Problem Solver: “Can you tell me specifically where the product let you down?”

Customer: “Sure, when I looked at it this morning there were about 10 loose threads on the top and sides. It’s like all of the sewing is coming apart.”

Problem Solver: “I’m sorry to hear that. Are there any areas where the fabric or seams have separated?”

Customer: “No, not yet, but I am sure it will happen soon.”

When working on a selling floor, successful RSAs will have multiple, but limited, solutions to offer. For merchandise, the ideal number is two or three options. Once you get beyond that number, it becomes more difficult for a customer to make decisions. You probably can see that it’s the same for resolving issues. Rather than having a single solution, be ready to present multiple options (one at a time). It’s more than cutting cookies; you can offer pie, cake and/or ice cream! Thusly:

Problem Solver: “Loose threads are rare, but not unusual. Sometimes it comes from fabric rubbing against another fabric, like denim jeans on a damask cover or a new sheet set on a mattress. Most likely this won’t be an issue. Can you check on it in a couple of weeks and let me know if it gets worse?”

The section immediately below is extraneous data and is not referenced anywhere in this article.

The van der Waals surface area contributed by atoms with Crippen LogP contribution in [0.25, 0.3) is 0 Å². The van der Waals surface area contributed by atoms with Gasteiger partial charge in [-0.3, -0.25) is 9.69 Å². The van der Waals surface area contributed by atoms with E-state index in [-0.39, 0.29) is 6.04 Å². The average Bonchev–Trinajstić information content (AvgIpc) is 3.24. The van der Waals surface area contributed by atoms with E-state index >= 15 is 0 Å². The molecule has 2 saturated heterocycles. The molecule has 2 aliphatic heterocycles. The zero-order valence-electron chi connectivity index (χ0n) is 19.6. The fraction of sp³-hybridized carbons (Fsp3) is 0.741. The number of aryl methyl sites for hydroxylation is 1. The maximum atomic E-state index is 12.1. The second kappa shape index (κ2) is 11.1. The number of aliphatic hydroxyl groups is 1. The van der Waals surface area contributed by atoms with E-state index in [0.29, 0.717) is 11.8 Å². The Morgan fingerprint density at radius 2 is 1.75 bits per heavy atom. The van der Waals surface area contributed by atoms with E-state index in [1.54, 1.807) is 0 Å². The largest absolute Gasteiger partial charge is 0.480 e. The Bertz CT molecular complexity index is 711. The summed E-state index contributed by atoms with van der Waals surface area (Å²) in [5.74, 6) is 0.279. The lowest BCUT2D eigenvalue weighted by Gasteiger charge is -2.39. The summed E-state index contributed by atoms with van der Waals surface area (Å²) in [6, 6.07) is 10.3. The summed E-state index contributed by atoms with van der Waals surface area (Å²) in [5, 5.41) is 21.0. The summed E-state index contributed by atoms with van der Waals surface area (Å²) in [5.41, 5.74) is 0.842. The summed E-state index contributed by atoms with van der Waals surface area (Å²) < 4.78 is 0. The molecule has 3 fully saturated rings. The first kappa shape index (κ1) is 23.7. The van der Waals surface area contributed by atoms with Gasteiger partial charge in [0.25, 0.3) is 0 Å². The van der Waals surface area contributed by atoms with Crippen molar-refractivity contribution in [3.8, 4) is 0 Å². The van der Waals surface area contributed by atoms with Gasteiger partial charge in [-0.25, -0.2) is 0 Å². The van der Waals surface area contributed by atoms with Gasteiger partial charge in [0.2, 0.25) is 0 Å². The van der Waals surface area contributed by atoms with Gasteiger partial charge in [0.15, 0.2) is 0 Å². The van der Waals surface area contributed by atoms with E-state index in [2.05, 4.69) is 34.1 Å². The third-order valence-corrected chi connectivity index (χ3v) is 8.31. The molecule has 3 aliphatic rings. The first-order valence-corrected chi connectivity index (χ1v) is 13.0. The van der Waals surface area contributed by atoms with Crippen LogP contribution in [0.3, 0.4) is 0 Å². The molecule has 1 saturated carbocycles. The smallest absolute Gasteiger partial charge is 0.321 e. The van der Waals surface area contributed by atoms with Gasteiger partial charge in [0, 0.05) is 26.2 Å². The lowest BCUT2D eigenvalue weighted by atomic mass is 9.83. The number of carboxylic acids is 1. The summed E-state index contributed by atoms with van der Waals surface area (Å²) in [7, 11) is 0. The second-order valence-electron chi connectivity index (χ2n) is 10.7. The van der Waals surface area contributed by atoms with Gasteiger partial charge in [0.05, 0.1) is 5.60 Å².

Customer: “I want something done about it now!”

Problem Solver: “I can send a service tech to your home. She can check it out, trim the loose threads and let us know if it will be an ongoing issue.”

Customer: “Can’t you just send me a new one?”

Problem Solver: “It seems like you really like the one you have and are just concerned about the loose threads. Since we do see loose threads occasionally, I’m worried that if we replace it, that temporary thread thing might show up again. Why not let us check it out? I am sure that will fix it. And best of all, you have a 10-year warranty against defects, so you’re covered.”

Customer: “OK, I’ll let you guys try to fix it, but know that I’ll be calling if this doesn’t work.”

An ideal sales presentation ends with the RSA thanking the customer for their business and trust, and it should end the same when resolving the customer’s issue. Thank them for being a customer and thank them for bringing the issue to your attention (rather than posting it all over Facebook and Google!)

Obviously, the best way to fix customers’ problems is to avoid them (the problems, not the customers) before they occur. In a perfect world that would happen routinely. In our world, we need to be prepared.

Start preparing today by meeting with your team to discuss your most common customer complaints.  See how they can be prevented, and also begin building a list of three to five solutions for each problem. Finally, give each staffer the authority to resolve the issue on the first encounter (phone call, email, text or face-to-face).

This way, the only cookies you’ll be cutting are sweet surprises.

Gordon Hecht is Senior Regional Manager/Strategic Retail Group at Serta Simmons Bedding and a regular contributor to YSN. You can reach him at ghecht@sertasimmons.com.